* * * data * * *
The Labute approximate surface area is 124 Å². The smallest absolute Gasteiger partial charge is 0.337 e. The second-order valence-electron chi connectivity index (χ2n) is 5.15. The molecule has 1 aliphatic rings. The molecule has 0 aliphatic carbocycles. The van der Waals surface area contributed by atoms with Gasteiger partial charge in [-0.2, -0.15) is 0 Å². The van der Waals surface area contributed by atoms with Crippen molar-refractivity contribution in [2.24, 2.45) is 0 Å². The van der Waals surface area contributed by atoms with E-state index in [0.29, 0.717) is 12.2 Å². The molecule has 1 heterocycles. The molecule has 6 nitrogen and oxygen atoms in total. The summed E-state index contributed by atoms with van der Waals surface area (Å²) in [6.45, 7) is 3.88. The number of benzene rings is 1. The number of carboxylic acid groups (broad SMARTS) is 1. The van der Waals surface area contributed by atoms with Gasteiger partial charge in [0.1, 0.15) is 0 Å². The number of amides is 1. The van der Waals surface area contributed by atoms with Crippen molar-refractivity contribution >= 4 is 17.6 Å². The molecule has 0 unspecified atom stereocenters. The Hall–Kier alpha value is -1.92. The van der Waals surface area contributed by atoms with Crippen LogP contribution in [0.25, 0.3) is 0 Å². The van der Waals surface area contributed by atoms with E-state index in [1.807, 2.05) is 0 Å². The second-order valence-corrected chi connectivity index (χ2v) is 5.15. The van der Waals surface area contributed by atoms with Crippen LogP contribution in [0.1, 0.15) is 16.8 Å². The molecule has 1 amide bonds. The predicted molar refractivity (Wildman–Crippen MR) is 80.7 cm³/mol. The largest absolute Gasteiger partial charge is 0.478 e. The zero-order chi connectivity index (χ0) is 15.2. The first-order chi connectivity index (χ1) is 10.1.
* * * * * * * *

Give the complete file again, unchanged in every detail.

The Labute approximate surface area is 124 Å². The smallest absolute Gasteiger partial charge is 0.337 e. The second-order valence-electron chi connectivity index (χ2n) is 5.15. The molecule has 1 aliphatic rings. The molecule has 0 aliphatic carbocycles. The van der Waals surface area contributed by atoms with Gasteiger partial charge in [-0.2, -0.15) is 0 Å². The van der Waals surface area contributed by atoms with Crippen molar-refractivity contribution in [2.24, 2.45) is 0 Å². The van der Waals surface area contributed by atoms with E-state index in [0.29, 0.717) is 12.2 Å². The molecule has 1 heterocycles. The molecule has 6 nitrogen and oxygen atoms in total. The summed E-state index contributed by atoms with van der Waals surface area (Å²) in [6.45, 7) is 3.88. The number of benzene rings is 1. The number of carboxylic acid groups (broad SMARTS) is 1. The van der Waals surface area contributed by atoms with Gasteiger partial charge in [0.1, 0.15) is 0 Å². The number of amides is 1. The van der Waals surface area contributed by atoms with Crippen molar-refractivity contribution >= 4 is 17.6 Å². The molecule has 0 unspecified atom stereocenters. The Hall–Kier alpha value is -1.92. The van der Waals surface area contributed by atoms with Crippen LogP contribution in [0.25, 0.3) is 0 Å². The van der Waals surface area contributed by atoms with E-state index in [1.807, 2.05) is 0 Å². The second-order valence-corrected chi connectivity index (χ2v) is 5.15. The van der Waals surface area contributed by atoms with Crippen LogP contribution in [0.1, 0.15) is 16.8 Å². The molecule has 1 amide bonds. The predicted molar refractivity (Wildman–Crippen MR) is 80.7 cm³/mol. The largest absolute Gasteiger partial charge is 0.478 e. The zero-order chi connectivity index (χ0) is 15.2. The first-order chi connectivity index (χ1) is 10.1.